COUNTRIES OF FIRST ARRIVAL
According to the available data from DTM flow monitoring in the Mediterranean, there were 18,956 new arrivals to Italy, Spain, Cyprus, Greece and Bulgaria in the first quarter of 2018. This represents almost a 50% decrease compared to the same period last year when 34,531 arrivals were reported. The decrease is mainly related to the drop in arrivals in Italy. This year, there were 6,290 registered arrivals in Italy compared to 24,292 reported in the first quarter of 2017. Moreover, the number of arrivals in Italy in 2018 are the lowest reported since 2014 (see more here). Aside from Italy, a decrease is also observed in registered arrivals to Bulgaria (714 in 2017 and 286 in 2018), Spain (5,204 in 2017 and 4,984 in 2018), and Cyprus (250 in 2017 and 47 in 2018). Greece was the only country that reported an increase in arrivals in 2018 when compared with the available data for previous years. By the end of March 2018, Hellenic authorities registered 7,343 new migrants and refugees which is a 67% increase compared to the 4,407 reported in the same period in 2017.
When looking at the dynamic in arrivals by land and sea, the authorities in Greece registered 2,145 individuals who arrived to the country by land, which is the highest figure reported since 2016. Notably, the majority of migrants and refugees who arrived by land, did so during March – a total of 1,327. This represents a three times increase compared to the 425 land arrivals reported in February and the 393 reported in January 2018.
Available information on the nationalities of migrants and refugees who arrived in Italy and Greece this year, indicates a slight change in comparison to the profile registered in the same period last year. Eritrean nationals were the largest registered nationality this year in Italy comprising a quarter of all arrivals (25%) followed by those originating from Tunisia (19%), Nigeria (6%), Pakistan (5%), Côte d´Ivoire (4%), Libya (4%), Sudan (4%) and Guinea (4%). In contrast to that, the available nationality breakdown for the same period in 2017 shows that by the end of March migrants from Eritrea were placed last on the list of the top ten registered nationality groups comprising only 2% of the overall registered caseload while migrants and refugees from Guinea and Nigeria were the largest two nationality groups each comprising 13 per cent of the overall population followed by those arriving from Bangladesh (12%), Côte d´Ivoire (10%), the Gambia (9%) and Senegal (8%) (Find more information here).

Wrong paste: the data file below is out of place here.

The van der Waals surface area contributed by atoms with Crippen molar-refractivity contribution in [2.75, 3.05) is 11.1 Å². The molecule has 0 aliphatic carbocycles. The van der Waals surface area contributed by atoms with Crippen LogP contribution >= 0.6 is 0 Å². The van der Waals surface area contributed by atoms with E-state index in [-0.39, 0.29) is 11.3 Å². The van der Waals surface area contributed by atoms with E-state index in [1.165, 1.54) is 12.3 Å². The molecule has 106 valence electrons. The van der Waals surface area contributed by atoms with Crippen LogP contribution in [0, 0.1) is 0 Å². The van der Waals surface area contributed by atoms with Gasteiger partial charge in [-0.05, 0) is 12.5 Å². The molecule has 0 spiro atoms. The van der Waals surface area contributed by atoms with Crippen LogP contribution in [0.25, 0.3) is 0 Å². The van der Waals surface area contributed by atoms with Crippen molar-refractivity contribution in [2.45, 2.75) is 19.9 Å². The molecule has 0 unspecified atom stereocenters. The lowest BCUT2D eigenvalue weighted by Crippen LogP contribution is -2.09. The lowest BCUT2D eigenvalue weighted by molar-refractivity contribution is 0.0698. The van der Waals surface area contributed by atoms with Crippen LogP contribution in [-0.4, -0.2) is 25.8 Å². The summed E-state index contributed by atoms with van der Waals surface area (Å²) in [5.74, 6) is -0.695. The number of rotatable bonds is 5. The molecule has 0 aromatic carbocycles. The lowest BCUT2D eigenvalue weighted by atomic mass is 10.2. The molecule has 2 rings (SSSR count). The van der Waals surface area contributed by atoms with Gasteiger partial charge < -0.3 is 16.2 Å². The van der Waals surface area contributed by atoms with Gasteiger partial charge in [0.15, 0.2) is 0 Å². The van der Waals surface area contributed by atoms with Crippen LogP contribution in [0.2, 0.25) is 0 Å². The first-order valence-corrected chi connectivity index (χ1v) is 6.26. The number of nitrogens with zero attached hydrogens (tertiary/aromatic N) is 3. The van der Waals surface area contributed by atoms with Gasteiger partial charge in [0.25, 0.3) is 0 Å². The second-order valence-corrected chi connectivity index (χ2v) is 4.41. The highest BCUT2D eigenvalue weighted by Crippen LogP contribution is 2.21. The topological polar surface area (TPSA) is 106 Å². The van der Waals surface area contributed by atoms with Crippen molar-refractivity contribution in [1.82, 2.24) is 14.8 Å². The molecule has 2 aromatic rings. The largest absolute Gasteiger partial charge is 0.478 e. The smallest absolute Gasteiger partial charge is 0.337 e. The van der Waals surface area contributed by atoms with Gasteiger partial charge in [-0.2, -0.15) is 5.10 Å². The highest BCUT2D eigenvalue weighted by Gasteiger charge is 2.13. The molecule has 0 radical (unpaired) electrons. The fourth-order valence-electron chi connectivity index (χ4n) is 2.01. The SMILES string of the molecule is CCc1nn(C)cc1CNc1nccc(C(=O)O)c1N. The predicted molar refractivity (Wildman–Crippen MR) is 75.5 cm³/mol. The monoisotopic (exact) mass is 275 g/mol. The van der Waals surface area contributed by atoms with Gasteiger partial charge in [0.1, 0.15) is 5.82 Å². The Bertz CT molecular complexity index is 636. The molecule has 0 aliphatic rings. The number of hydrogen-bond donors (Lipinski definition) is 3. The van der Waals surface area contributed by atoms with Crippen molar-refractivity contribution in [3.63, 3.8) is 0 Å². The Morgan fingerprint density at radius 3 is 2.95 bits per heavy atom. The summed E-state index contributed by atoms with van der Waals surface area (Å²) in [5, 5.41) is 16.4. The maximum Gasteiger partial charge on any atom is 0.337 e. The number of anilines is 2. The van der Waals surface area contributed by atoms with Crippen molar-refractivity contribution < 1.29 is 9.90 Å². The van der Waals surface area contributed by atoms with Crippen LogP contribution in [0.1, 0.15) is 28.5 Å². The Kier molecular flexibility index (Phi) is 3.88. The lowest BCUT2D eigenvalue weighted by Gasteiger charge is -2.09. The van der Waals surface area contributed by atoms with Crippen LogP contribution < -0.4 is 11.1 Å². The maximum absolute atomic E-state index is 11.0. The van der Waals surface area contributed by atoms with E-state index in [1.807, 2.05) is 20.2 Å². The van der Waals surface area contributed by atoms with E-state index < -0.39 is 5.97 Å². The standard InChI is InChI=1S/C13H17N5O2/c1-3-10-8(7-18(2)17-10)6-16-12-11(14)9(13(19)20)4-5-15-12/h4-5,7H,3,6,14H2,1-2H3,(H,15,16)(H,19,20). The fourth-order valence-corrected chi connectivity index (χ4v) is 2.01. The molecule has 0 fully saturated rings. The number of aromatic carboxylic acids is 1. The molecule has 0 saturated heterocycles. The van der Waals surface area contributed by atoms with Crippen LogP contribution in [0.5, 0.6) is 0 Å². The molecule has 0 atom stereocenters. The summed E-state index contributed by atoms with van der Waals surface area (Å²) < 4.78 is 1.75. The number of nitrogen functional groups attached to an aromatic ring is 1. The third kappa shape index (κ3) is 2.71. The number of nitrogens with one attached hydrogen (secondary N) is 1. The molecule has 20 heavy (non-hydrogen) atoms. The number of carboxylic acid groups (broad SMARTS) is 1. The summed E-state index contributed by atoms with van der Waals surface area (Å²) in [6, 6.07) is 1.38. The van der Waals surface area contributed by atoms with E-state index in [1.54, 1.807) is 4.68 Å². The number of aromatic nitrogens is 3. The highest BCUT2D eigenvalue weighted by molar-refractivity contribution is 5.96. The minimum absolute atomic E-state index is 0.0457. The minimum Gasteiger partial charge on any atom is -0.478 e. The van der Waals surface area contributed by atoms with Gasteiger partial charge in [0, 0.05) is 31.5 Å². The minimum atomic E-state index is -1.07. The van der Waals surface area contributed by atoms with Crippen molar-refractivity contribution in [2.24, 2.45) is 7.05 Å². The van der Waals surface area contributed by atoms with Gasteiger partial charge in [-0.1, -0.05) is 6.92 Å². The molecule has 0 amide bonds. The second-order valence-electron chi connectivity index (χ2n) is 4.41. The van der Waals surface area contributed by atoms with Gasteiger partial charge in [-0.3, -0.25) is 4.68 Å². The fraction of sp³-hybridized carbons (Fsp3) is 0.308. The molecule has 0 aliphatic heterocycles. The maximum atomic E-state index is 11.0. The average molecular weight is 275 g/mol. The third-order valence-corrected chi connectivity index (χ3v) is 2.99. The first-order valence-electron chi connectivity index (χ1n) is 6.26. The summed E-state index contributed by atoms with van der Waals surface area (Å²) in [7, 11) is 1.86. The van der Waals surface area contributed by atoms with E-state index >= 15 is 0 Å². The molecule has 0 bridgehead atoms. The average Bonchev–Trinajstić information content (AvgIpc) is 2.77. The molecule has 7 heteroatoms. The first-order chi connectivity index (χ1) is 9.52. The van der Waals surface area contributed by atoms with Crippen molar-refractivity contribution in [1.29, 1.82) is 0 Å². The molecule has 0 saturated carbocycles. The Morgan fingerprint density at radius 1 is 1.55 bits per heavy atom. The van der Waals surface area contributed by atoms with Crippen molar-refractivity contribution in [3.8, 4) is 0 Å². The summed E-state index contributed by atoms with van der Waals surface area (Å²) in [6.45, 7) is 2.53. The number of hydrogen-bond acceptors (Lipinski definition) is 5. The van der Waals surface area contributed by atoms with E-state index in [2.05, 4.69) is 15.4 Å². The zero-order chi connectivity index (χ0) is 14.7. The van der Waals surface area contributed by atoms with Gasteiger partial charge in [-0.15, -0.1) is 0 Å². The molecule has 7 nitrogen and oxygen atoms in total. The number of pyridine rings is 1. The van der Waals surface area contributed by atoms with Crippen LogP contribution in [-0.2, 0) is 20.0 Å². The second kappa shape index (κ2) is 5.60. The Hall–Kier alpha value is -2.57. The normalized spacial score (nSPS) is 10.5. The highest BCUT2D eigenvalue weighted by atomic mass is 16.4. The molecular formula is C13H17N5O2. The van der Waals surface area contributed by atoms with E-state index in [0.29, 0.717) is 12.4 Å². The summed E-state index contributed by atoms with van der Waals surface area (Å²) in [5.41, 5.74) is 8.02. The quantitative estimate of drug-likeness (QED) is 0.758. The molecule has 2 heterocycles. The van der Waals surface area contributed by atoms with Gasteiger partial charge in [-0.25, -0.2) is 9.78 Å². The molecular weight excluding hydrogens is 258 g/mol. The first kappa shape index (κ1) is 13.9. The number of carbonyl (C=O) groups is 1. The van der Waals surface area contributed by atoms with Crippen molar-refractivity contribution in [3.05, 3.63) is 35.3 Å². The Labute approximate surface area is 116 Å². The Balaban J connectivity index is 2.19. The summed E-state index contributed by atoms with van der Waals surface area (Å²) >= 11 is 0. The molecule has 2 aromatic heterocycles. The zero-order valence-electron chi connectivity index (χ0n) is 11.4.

In the first quarter of 2018, Syrian nationals were the largest nationality group registered, comprising more than a third of the overall caseload (37%), followed by migrants and refugees from Iraq (28%), Afghanistan (12%), Cameroon (3%) and Iran (2%). The breakdown resembles the profile of nationalities registered in the previous year, except for the higher presence of Algerian (9%) and Pakistani (6%) nationals registered between January and March in 2017.
Despite the decrease in arrivals via the Central Mediterranean route, this route is still the deadliest maritime crossing in the direction of Europe. In the first quarter of 2018 there were 506 casualties reported in the Mediterranean, and 70% (359) of these incidents involved migrants and refugees bound for Italy from Northern Africa (Libya primarily).
The remaining deaths were reported in the Western Mediterranean (128) and in the Eastern Mediterranean (19). Looking at the overall number of dead and missing migrants this year, there was a slight decrease from the 803 reported in the first three months of 2017and the 749 reported in the first quarter of 2016 (found more information here).